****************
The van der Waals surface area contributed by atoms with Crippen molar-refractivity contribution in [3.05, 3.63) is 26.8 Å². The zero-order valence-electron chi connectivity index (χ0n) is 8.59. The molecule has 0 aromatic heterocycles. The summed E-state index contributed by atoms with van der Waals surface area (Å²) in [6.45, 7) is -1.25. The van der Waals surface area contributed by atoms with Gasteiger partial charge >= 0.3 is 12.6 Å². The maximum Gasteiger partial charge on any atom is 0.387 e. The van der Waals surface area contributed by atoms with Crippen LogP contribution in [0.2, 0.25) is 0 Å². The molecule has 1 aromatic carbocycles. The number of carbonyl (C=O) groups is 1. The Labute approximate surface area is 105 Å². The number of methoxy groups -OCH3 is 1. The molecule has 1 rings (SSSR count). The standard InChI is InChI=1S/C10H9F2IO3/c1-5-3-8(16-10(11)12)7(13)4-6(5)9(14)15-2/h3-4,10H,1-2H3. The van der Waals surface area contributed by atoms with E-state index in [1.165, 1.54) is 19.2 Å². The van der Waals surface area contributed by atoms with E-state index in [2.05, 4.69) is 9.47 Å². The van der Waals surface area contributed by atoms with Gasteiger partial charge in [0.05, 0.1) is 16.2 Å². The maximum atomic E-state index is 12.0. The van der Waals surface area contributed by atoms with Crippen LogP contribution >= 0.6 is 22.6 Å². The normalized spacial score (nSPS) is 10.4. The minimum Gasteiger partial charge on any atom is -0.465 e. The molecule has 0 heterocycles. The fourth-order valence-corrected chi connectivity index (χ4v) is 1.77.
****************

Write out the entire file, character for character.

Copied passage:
The van der Waals surface area contributed by atoms with Crippen molar-refractivity contribution in [3.05, 3.63) is 26.8 Å². The zero-order valence-electron chi connectivity index (χ0n) is 8.59. The molecule has 0 aromatic heterocycles. The summed E-state index contributed by atoms with van der Waals surface area (Å²) in [6.45, 7) is -1.25. The van der Waals surface area contributed by atoms with Gasteiger partial charge >= 0.3 is 12.6 Å². The maximum Gasteiger partial charge on any atom is 0.387 e. The van der Waals surface area contributed by atoms with Crippen LogP contribution in [0.2, 0.25) is 0 Å². The molecule has 1 aromatic carbocycles. The number of carbonyl (C=O) groups is 1. The Labute approximate surface area is 105 Å². The number of methoxy groups -OCH3 is 1. The molecule has 1 rings (SSSR count). The standard InChI is InChI=1S/C10H9F2IO3/c1-5-3-8(16-10(11)12)7(13)4-6(5)9(14)15-2/h3-4,10H,1-2H3. The van der Waals surface area contributed by atoms with E-state index in [1.165, 1.54) is 19.2 Å². The van der Waals surface area contributed by atoms with E-state index in [2.05, 4.69) is 9.47 Å². The van der Waals surface area contributed by atoms with Gasteiger partial charge in [0.05, 0.1) is 16.2 Å². The maximum atomic E-state index is 12.0. The van der Waals surface area contributed by atoms with Crippen LogP contribution >= 0.6 is 22.6 Å². The normalized spacial score (nSPS) is 10.4. The minimum Gasteiger partial charge on any atom is -0.465 e. The molecule has 0 heterocycles. The fourth-order valence-corrected chi connectivity index (χ4v) is 1.77.